William White of the Harvard Crimson recently reported on increased enrollment in HBS’s incoming class, the Class of 2011. With 942 enrolled students (from 9,093 applicants), this will be the largest class in HBS’s history.
Aside from the increased class size, what is notable about the statistical story at HBS these days is that applications to the 2+2 program—now in its second year—increased by 34 percent, from 631 to 844, though HBS expects to admit about the same number of 2+2 applicants (106) this year. Because these students are being “pre-admitted” to future classes, HBS may ultimately add another section to hold its “traditional” class size, excepting its younger applicants, constant.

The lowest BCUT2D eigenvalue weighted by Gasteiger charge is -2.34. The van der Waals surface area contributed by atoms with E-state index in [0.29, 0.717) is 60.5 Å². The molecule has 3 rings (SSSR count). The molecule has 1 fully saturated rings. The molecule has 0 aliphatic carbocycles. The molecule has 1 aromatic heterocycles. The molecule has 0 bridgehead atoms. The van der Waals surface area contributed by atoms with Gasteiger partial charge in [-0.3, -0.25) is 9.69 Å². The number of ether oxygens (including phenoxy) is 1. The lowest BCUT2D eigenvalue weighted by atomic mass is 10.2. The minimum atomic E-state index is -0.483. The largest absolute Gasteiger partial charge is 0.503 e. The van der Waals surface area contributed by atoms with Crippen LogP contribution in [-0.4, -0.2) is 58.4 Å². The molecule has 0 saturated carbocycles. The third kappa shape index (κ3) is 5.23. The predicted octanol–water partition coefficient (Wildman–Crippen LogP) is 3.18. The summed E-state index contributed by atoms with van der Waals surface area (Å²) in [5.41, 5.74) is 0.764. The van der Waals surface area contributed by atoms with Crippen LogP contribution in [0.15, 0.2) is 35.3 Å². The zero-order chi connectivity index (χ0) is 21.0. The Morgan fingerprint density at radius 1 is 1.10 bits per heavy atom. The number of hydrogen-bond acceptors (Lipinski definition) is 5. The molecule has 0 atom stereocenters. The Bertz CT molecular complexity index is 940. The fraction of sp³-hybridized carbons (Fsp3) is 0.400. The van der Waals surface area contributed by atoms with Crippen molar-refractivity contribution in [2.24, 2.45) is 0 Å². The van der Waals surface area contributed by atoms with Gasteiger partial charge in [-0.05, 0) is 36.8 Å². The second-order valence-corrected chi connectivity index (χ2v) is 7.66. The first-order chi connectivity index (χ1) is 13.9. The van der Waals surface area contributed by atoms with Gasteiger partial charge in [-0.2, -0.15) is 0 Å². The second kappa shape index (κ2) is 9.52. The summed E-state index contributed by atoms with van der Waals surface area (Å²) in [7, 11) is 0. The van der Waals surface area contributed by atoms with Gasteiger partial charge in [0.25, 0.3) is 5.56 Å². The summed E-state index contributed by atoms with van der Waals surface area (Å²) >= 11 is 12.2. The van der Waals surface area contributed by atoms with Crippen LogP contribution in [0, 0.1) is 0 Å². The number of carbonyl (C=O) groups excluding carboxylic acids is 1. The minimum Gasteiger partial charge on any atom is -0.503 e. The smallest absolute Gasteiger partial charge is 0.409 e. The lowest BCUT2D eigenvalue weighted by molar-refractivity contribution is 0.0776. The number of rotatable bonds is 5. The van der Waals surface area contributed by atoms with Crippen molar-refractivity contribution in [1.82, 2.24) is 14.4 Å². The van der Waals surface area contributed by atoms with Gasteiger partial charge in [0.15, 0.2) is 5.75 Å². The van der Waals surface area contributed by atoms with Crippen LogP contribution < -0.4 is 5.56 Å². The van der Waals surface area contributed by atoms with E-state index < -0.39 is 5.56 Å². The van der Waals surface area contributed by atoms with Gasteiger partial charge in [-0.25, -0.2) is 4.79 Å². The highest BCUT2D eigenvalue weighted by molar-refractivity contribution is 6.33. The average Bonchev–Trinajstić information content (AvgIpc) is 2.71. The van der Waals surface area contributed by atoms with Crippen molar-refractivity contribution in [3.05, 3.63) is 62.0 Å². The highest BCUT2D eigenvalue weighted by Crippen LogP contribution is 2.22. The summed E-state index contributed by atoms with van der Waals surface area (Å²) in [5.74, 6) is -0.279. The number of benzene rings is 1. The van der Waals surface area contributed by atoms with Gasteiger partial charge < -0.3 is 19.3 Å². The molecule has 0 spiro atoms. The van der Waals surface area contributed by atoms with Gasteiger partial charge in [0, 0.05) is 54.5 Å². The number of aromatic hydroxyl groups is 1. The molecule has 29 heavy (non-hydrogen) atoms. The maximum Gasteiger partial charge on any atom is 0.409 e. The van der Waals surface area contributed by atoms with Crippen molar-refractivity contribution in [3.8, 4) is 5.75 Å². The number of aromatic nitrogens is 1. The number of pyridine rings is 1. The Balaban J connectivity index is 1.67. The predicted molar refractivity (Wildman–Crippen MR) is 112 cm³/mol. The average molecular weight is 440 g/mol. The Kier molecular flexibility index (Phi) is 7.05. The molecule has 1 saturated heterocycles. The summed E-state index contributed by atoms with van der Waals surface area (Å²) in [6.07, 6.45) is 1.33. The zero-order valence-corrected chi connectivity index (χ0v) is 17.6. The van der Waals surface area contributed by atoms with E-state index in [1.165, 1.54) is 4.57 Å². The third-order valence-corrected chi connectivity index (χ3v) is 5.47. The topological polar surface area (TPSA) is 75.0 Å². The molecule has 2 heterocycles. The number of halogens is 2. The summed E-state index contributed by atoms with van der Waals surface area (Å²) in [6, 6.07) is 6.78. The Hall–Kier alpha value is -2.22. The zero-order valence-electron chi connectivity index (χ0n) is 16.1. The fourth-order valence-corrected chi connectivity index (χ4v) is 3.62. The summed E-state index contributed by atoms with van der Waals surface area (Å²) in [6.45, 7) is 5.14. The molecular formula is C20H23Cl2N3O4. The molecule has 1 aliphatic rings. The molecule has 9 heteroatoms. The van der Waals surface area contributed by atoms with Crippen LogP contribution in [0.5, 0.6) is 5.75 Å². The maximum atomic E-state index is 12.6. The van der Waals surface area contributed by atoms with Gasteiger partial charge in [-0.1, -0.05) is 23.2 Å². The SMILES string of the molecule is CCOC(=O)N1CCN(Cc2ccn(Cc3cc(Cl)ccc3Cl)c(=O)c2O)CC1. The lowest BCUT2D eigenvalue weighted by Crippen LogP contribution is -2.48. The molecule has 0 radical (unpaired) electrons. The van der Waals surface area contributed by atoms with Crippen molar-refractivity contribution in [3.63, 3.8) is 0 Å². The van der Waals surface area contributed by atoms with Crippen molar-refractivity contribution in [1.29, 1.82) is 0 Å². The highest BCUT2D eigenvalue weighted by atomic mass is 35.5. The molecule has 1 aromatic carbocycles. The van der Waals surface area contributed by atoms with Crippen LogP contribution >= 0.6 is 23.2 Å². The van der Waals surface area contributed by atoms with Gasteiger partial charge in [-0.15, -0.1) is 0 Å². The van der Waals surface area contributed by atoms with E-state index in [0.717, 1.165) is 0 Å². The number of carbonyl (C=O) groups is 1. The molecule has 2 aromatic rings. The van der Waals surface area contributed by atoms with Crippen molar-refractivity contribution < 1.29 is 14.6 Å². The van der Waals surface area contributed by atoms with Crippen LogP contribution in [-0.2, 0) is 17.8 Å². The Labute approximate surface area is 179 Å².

According to the Crimson, Dean Jay O. Light’s office decided to take advantage of the “high number of high quality applicants” by slightly increasing the number of people admitted to the program. Of course, it is also well-known that HBS’s endowment has struggled as of late; the approximately forty additional students should generate $1.8 million in operating revenue for the school, during their own difficult economic times. Whatever the reason for the increase, applicants are no doubt relieved to see the class expanding.